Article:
Good bi-partisanship would approach issues that way.   As with diplomacy, it would be important to define the issues specifically and, instead of ‘national interest,’ look at different ideological perspectives as the areas in which disputes can arise.   All sides will want to maximize their ability to achieve what is in line with their perspective, but recognize that they won’t get all they want.    They would search for agreement on problems that need to be solved (e.g., the need to reign in health care costs, help cover those who can’t find insurance, the need to cut debt, etc.), and forge possible compromise solutions.   Just as compromises between states reflect power differentials in international affairs, bi-partisan compromises would reflect similar real world conditions.   The Democrats have majorities, which they will try to use to get the best deal they can; the Republicans will point out divisions amongst Democrats and the likelihood of GOP gains in the fall elections.  Ultimately, the two sides would have to realistically assess how far to push.

Most importantly, however, they need to remember that the key is not to win elections, but to govern.  Ideologues have the fantasy that if only they stick to principle, they’ll sometime win it all and be able to implement their pure program.  Yet from Bush’s majorities a decade ago to the Democrats dominance now, no party has been able to achieve that — and when they become too ideological, the other party bounces back.   The public does not like ideology, the public prefers problem solvers.   Second, democracy is premised on the idea that compromise and pragmatism is the best path towards policy making.   It requires real listening, not just scoring political points.  Therein rests Bayh’s real complaint — politicians now seem more concerned about politics than governance.   The serious business of solving very deep problems that threaten to severely weaken this country gets trumped by political posturing for the next election.   In that atmosphere ideologues are rewarded for being “principled,” even if those so-called principles really reflect unreflective ideological conviction.   Those who would compromise are derided as “RINOs” or “traitors,” even if they are trying to figure out how to do at least something to work on the problems facing the country.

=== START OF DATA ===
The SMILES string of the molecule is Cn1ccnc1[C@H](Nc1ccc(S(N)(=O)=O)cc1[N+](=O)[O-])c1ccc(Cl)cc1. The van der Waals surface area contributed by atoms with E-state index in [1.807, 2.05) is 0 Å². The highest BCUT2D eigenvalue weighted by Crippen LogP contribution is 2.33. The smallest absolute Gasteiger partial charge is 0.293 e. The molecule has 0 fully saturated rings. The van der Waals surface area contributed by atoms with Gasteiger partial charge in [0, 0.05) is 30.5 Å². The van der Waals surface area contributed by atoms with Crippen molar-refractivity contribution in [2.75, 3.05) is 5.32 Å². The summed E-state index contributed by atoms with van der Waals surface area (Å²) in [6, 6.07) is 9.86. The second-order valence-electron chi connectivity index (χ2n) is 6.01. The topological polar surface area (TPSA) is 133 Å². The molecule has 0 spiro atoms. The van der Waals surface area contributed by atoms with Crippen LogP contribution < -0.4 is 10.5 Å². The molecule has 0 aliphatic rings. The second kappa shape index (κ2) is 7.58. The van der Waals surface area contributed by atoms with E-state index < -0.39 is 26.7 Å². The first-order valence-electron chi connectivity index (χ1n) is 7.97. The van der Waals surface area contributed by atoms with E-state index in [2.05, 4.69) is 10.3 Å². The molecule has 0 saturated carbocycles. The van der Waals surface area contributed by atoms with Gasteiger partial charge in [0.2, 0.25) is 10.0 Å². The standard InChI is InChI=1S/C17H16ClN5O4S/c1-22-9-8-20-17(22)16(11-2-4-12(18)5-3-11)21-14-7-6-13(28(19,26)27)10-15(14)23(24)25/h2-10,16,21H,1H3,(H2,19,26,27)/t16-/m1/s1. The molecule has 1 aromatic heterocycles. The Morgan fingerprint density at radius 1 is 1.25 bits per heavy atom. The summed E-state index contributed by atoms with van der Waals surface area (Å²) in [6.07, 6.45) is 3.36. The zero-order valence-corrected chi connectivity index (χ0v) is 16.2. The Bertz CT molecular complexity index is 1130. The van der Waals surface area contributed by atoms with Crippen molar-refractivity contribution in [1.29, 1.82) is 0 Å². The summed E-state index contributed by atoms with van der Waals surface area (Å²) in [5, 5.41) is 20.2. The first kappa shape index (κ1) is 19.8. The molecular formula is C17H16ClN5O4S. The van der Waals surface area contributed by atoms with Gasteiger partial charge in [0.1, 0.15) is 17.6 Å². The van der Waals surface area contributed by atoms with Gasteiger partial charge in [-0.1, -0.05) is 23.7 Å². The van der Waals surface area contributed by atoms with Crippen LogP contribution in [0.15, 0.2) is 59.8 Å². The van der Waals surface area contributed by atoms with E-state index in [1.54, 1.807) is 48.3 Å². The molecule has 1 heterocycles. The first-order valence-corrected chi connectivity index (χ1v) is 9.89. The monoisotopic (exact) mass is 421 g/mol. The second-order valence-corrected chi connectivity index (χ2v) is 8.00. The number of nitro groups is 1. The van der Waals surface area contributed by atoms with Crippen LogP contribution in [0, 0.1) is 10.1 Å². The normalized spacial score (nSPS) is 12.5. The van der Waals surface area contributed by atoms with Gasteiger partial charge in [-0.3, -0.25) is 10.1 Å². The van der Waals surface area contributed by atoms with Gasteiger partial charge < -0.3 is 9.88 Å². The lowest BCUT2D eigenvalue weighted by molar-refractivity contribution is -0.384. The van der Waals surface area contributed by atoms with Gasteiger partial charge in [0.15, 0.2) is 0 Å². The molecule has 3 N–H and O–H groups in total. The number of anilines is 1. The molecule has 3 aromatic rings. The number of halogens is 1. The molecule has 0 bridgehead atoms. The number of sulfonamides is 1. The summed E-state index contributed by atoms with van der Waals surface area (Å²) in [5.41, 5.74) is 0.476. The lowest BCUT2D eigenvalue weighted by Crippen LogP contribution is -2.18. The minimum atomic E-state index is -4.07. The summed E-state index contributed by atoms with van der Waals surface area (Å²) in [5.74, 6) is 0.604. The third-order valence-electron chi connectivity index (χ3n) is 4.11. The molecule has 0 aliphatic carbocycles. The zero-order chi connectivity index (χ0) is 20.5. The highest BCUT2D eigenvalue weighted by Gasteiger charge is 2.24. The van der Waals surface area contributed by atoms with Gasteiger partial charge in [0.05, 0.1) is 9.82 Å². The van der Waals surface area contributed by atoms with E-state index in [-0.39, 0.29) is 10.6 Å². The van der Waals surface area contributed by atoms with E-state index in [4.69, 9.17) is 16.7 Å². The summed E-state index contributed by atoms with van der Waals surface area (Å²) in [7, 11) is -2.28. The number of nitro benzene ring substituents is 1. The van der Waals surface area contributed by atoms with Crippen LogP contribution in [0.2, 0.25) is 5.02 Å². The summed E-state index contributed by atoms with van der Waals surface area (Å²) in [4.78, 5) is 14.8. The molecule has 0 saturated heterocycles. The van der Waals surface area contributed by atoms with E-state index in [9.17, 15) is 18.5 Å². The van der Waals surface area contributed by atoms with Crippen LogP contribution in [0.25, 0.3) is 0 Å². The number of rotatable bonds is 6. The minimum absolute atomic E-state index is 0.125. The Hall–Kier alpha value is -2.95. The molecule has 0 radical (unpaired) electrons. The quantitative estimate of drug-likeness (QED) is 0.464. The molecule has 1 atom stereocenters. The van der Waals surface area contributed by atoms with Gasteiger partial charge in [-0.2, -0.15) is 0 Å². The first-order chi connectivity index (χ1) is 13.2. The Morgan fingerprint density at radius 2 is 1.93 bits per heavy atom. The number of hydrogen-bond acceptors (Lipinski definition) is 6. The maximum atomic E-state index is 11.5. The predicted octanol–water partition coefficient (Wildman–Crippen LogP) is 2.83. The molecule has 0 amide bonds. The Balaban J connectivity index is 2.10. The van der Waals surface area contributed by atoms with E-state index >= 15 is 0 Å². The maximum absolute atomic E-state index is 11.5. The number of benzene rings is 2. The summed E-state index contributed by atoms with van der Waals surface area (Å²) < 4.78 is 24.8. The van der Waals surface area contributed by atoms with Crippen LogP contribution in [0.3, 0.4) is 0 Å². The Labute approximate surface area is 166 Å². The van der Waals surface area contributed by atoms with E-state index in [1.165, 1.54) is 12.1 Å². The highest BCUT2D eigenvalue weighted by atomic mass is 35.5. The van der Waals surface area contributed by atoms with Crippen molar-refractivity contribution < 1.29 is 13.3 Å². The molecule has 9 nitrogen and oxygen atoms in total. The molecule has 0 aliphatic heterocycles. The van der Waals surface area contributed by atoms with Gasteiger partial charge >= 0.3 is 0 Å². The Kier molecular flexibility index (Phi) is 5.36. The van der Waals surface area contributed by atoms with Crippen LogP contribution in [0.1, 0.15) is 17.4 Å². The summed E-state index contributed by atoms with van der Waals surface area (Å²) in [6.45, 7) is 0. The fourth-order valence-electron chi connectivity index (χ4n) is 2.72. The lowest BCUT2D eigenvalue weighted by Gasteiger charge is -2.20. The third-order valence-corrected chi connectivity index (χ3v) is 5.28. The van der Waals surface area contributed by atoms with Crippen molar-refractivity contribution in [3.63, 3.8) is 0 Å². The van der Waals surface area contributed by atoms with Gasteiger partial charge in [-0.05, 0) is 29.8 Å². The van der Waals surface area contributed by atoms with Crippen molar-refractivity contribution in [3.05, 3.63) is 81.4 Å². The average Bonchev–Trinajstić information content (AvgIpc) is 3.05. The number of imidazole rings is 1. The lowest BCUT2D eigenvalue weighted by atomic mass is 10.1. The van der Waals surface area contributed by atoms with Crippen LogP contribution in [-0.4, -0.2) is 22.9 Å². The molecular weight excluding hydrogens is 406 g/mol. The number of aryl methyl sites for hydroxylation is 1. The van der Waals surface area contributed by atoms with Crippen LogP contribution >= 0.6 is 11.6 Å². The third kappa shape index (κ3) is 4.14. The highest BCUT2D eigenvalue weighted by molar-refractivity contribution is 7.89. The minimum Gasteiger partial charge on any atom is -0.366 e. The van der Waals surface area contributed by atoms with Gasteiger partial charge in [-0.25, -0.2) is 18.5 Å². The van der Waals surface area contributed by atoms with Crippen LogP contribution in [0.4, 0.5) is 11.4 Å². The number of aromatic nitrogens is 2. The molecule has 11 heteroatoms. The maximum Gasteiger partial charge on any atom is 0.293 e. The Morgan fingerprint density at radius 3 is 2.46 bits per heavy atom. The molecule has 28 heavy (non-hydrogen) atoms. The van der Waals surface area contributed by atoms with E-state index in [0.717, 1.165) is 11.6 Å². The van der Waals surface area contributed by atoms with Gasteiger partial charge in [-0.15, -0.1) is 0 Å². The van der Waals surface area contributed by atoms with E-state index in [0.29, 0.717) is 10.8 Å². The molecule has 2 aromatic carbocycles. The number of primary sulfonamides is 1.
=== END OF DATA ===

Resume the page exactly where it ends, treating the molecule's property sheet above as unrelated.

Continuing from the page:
At base bi-partisanship does not mean anti-partisan.  It literally means two partisan groups figuring out how to come to some agreement on how to solve problems, recognizing neither side will be completely happy with the action.  It means that even as laws are passed, the debate and discussion continue — no one ever truly wins, no compromise is ever final.   It also means that each side recognizes that they do not hold a monopoly on truth, both sides operate on good faith.   It means rejecting the kind of personal attacks and venom that too often percolate within the political discourse.    It’s only possible when political disagreement is not a cause for personal dislike or disgust.  Bayh’s departure indicates that he does not think the politicians in Washington are capable of that kind of productive partisan cooperation.  He may be right.

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  1. #1 by classicliberal2 on February 17, 2010 - 07:26

    I just wrote some extended thoughts on this subject at my own blog:
    http://lefthooktheblog.blogspot.com/2010/02/bye-bye-bayh-and-take-your.html
    It’s something about which I’ve found myself writing quite a bit lately.

  2. #2 by Michael Arnis on February 18, 2010 - 07:10

    Scott,

    An insightful, worthy post. You put a fine point on how bold a political leader must be to govern in a bi-partisan fashion if he or she cares to tackle the “very deep problems” in ways that do not deny his or her idealogy but still lead to a resolution.

    Here’s looking forward to Feb 25. Many thanks,

    Michael